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Unformatted text preview: Econ 330 – Economic Behavior and Psychology Prof. Justin Sydnor Case Western Reserve University Spring 2010 What is this course about? This course is an introduction to the field of “psychology and economics”, which is also often referred to as “behavioral economics”. The field is somewhat difficult to define, but most of us working in the area share the belief that economists can benefit from insights and ideas generated in other fields that help us better understand human behavior. Most of the insights come from psychology, but there are increasing overlaps with sociology, neuroscience, and even genetics. The field, however, is not a fundamentally different way of doing economics or a departure from main‐
stream economics. The best work in behavioral economics uses all of the important economic tools, including models that simplify the world, theories that are testable with data, experimentation, and sophisticated econometric analysis. Importantly, this is NOT a class about “how people are crazy” or “why what you learned in intro micro is wrong”. People are complicated and economists of all stripes have long recognized that understanding complex human behavior requires using simplified models. These models are, of course, wrong – in the sense that they do not capture all details about people – but that is not a flaw in economics; it is the power of economics. So behavioral economics is not a critique that traditional economics does not make “realistic assumptions” but rather an approach that recognizes that other disciplines have established consistent findings that can be carefully incorporated into economic analysis. I will challenge you (and myself) throughout this course to avoid becoming glib or condescending about how people behave and how economists usually model individuals. We should always try to recognize that we are working with complex and often subtle ideas. A thoughtful approach to these issues will hopefully push forward our understanding of how the world works. And it should be a lot of fun too! A few words about me: I earned my Ph.D. from U.C. Berkeley, which along with Harvard is one of the primary homes of behavioral economics. As we go along and get introduced to some of the leading thinkers in this area (many of them from Berkeley), I will try to infuse the course with some of my thoughts about who these people are and where their thinking comes from. It is important to realize that I am an economist by training – and although I find psychology very interesting – I have not been trained in psychology. My methods and ways of thinking are those of an economist. Office Hours: I will hold office hours in my office (PBL 276) Mondays and Wednesdays from 3:30 – 5:00. I am also more than happy to make other arrangements, so just talk to me about meeting up. I will hold extra office hours before the midterm and final exam. I will also often adjust office hours, so watch for changes in lectures. Problem Sets: There will be series of problem sets in this course, approximately 5. The problem sets will include mathematical problems based on simple economic models, as well as questions on the interpretation of these problems. I will also be asking you to think about how to apply findings and ideas from the course to economic issues. I encourage you to work in groups, but you need to write up your own answers. As in almost all economics classes, the problem sets are absolutely crucial to understanding the material in the course. I will not accept any late problem sets. The only exception is for valid and verified medical emergencies. If you know you cannot make it to class when an assignment is due, make sure to make arrangements to get the work to me in some other way. Short Essays and Writeups: I will periodically assign short writing assignments. These will generally be essays of one to two pages that will ask you to either reflect on an assigned reading or give your thoughts on a particular idea. Group Project on a “Nudge” Product/Service: During the course we will be talking about a number of decision‐making problems and biases that people have. We will also discuss how it may be possible to create products and services that help people overcome these biases. In the last part of the semester, I will ask you to form groups and work on a group project where you will design such a product or service. You will write this up and turn it in for a group grade. More details as the semester progresses. Readings: There is no textbook (yet) for the material in this course. However, I will periodically assign readings of papers or small parts of books. Whenever possible, I will post pdf files or links to the papers on our blackboard site. In addition, I would like you to purchase a copy of Predictably Irrational: The Hidden Forces That Shape Our Decisions, by Dan Ariely. You should be able to find it for around $20 online. We won’t use the book right away, but there will be some readings from it later in the semester. Blackboard Site: I will use the blackboard site extensively in this class. All lecture slides, problem sets, problem‐set solutions, reading assignments, and essay assignments will be posted to Blackboard. I expect you to check it regularly. Classroom Clickers: For this class, we will be using the iClicker classroom response system. This will allow us to get a lot of interactive feedback throughout the course in a way that would otherwise be hard with so many people. I expect you to bring your clicker with you to each lecture. Class Participation: Class participation is important to me, especially for this class. The clickers will allow everyone to participate in the class, even if you are a bit shy. I am also looking for people to provide opinions, answer questions, and most of all ask questions. We all know that asking questions is a positive externality that benefits other students in the course, and I will look positively on good question asking. After each class, I will grade everyone on participation on a 5‐point scale. Good participation can include actively participating with your clicker, answering and asking questions, providing opinions, simply being alert and flattering me by seeming interested, etc… I will drop your 3 lowest participation grades to allow for missed classes and “off days”. Midterms: There will be two in‐class midterms for this course. The first will be held on Monday, Feb 8th. The second is scheduled for Wednesday, March 24th. Final Exam: The final exam will be held during the scheduled exam time on the registrar’s website. It will be cumulative, but will be heavily weighted toward the material in the last part of the course. Grading: Participation 10% Problem Sets 10% Short Essays 10% Group Project 5% Midterm 1 20% Midterm 2 20% Final 25% ...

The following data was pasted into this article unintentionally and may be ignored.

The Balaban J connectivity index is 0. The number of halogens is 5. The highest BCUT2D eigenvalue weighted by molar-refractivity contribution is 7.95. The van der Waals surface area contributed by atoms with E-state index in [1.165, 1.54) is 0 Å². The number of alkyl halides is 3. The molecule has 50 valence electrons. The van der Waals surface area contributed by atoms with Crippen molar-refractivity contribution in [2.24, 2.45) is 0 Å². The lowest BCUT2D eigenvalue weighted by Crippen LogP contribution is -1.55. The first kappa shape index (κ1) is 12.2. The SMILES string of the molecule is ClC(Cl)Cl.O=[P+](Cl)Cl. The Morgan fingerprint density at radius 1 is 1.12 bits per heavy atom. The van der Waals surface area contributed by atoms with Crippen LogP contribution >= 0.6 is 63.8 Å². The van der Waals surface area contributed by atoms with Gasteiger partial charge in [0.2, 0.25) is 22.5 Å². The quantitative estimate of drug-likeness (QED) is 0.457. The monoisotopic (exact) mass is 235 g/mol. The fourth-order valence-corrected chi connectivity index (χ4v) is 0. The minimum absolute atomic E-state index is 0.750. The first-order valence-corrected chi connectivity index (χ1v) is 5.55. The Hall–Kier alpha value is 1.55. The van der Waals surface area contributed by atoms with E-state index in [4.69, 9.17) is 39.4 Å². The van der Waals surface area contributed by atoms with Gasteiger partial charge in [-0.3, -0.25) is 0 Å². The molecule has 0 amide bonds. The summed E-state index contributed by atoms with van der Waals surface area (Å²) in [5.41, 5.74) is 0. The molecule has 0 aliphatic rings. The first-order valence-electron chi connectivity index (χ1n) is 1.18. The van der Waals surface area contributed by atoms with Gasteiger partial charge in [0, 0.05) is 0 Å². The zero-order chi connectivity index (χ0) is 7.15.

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This note was uploaded on 09/18/2011 for the course ECON 330 taught by Professor Sydnor during the Spring '11 term at Case Western.
- Spring '11